How do you think about the difference between the General Counsel and Legal Advocacy parts of your position?
As General Counsel for CCSA, I'll be working with my Legal Team colleagues to make sure the organization develops and implements processes that are legally compliant, but serves our members' needs and facilitate the work the organization undertakes.
As SVP of Legal Advocacy, I'm looking to identify legal cases or potential legal issues where we need to be vigilant to protecting the rights of petitioners--whether parents, educators, or community folks--to develop schools that make sense for students and their communities. It's also looking at the legal complexities, understanding the consequences of potential issues and being positioned to be a vigorous advocate for charter schools.
You've worked for school districts, in state government, and in federal government. How will that impact your work at the Association?
While I was at the state, I had several opportunities to travel and visit educational programs throughout the state run by districts, county offices of education, and charters. It was a good experience to appreciate the educational challenges faced by communities across the state, and the way people were working to develop solutions that addressed student learning. Similarly, working at the USDOE was an exceptional opportunity to see how programs and policy are developed across the agency. I will use that experience and knowledge to support strategies that help CCSA and its members.
What drew you to the General Counsel and Senior Vice President, Legal Advocacy position at CCSA?
My work has always been about trying to ensure that all students, but in particular our disadvantaged student groups, have access to a quality education. I've always been in an office or organization where we've supported education reform efforts. I've been involved and worked with leaders who understand the role of charters in improving educational opportunities for elementary and secondary students.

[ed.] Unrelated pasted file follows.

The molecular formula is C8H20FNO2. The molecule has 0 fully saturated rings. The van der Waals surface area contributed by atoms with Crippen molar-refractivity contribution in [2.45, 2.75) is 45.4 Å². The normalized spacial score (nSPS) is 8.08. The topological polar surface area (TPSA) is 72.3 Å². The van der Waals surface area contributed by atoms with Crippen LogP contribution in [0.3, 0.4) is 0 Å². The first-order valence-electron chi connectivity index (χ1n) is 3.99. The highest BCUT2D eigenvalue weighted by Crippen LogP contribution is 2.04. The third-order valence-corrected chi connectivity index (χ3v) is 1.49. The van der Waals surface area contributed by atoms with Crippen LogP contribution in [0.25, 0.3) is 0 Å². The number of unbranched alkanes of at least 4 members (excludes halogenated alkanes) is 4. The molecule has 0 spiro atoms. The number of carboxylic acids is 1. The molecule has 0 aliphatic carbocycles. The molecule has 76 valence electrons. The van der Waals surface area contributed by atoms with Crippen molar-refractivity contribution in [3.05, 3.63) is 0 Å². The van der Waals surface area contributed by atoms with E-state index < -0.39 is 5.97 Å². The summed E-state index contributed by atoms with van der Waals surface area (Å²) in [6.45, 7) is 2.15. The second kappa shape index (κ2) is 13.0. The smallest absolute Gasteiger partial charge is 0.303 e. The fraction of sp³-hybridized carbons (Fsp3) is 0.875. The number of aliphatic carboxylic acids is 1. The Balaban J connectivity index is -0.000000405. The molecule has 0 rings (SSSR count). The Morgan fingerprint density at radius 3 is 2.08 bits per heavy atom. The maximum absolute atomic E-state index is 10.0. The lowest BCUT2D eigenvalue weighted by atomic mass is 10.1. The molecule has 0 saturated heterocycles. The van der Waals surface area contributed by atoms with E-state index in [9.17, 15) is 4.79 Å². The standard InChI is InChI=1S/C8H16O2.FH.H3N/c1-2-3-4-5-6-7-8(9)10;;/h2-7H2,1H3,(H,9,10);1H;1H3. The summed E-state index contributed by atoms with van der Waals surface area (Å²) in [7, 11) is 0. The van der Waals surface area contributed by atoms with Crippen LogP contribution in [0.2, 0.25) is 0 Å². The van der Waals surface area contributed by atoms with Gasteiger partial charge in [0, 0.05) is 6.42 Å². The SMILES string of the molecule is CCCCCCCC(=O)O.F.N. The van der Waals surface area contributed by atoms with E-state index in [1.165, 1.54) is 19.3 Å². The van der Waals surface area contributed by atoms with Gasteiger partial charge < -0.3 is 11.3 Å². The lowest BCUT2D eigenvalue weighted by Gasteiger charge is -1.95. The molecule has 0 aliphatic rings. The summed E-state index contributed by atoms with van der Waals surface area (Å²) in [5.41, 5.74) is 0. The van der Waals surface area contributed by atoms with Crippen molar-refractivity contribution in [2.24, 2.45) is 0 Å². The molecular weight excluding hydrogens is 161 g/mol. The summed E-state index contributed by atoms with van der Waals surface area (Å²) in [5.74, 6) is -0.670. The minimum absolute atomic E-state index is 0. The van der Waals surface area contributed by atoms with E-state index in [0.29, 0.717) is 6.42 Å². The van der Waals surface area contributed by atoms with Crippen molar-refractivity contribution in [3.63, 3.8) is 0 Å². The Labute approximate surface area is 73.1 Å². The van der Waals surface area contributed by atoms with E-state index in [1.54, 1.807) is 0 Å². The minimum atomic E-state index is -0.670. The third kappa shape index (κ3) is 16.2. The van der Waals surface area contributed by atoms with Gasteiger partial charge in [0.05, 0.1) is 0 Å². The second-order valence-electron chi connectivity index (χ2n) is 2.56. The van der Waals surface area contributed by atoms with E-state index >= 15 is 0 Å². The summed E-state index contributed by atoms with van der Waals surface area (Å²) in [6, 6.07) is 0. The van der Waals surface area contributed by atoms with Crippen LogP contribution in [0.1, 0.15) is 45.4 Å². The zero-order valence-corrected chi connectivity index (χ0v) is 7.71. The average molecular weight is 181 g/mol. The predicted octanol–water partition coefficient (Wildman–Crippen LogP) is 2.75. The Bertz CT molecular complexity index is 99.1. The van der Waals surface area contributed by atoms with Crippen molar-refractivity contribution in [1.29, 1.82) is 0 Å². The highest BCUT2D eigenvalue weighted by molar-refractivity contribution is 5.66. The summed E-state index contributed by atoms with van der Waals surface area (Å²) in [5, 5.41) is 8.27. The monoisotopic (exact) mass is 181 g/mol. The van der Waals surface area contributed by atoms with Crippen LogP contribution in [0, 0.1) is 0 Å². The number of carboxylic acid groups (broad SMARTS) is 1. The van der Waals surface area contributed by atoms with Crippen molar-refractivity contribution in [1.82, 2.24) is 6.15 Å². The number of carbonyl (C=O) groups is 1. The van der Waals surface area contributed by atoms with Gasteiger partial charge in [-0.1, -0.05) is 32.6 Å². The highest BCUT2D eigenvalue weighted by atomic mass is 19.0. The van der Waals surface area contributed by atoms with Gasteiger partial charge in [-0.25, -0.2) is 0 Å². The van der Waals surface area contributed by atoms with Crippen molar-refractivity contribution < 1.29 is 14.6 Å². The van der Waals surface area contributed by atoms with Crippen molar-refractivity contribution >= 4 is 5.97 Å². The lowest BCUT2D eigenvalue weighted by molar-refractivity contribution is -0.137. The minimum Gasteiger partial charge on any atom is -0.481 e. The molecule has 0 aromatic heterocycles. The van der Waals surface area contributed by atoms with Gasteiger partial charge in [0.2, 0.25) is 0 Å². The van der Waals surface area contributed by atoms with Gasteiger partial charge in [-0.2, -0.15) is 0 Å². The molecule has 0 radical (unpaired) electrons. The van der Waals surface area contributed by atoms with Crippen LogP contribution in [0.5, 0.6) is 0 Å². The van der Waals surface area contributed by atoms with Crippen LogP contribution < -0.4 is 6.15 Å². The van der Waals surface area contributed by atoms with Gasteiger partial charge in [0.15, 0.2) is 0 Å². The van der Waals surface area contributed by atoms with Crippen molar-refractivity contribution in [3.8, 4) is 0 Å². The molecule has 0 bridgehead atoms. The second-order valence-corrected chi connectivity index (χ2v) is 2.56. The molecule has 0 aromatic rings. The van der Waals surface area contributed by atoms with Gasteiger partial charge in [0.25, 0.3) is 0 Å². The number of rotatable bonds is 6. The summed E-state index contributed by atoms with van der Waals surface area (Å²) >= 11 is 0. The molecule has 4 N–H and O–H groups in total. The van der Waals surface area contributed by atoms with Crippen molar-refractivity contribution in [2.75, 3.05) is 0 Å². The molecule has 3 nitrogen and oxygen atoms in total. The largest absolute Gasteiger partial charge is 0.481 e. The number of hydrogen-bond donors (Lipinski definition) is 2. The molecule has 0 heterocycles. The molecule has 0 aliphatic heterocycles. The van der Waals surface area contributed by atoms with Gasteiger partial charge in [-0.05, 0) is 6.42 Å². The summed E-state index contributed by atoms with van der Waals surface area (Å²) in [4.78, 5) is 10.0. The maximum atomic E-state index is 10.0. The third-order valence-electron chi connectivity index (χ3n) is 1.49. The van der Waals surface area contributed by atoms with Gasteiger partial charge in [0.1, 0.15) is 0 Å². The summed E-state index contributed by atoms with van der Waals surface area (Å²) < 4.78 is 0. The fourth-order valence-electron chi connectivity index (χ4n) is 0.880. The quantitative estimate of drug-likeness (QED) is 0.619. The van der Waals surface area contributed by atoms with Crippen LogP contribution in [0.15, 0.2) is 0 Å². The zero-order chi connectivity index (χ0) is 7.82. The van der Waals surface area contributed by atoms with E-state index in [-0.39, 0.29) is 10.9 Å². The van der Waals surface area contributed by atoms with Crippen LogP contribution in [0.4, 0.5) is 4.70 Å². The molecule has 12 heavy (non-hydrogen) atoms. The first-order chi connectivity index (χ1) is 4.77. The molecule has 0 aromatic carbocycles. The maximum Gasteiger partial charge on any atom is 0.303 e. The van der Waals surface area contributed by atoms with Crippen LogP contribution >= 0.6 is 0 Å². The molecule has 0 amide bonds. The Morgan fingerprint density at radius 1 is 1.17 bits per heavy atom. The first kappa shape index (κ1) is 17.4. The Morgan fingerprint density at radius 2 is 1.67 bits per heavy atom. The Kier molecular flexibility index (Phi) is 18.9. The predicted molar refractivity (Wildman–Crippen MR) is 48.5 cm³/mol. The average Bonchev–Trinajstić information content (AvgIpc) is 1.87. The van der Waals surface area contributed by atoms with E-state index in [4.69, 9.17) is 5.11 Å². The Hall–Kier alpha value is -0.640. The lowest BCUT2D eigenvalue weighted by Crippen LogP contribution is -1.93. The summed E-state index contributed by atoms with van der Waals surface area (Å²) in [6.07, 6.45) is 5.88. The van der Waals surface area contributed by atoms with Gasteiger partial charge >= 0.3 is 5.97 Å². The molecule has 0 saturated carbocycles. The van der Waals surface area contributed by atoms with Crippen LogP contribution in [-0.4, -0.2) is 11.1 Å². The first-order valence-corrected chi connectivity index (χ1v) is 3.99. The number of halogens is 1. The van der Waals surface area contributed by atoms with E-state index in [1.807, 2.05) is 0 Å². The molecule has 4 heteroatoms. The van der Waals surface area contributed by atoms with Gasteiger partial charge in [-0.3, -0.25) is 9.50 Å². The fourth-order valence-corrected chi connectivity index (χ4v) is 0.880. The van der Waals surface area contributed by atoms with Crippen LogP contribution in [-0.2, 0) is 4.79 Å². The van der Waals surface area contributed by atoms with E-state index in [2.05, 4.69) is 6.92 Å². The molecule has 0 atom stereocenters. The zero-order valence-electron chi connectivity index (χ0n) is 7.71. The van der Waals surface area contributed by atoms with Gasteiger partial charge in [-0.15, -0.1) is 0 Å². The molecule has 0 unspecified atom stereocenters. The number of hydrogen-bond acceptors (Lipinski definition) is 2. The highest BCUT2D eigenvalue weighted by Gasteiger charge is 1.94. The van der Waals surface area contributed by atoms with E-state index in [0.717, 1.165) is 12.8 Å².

I knew of the work that CCSA was doing here and its importance for students in California. I am excited for the opportunity to continue my work in K-12 education reform efforts. Charters are doing amazing things with some of the most challenging student populations in the state. I think it's critical that charters be part of the solution to the problems facing education today. I'm committed to the mission of the Association to grow and develop quality charter school programs for the benefit of students.
And you also have a personal connection.
My sisters and I, who are children of immigrant from Mexico, had so many opportunities due to our education. We all went to college; two of us are now involved in education. My sister runs a charter school in Chicago. So from my family background, I understand the importance of a quality education programs. Education is the great equalizer. It opens up everyone's potential for whatever they want to do. And, I want to use my skills to support those same educational opportunities for other children.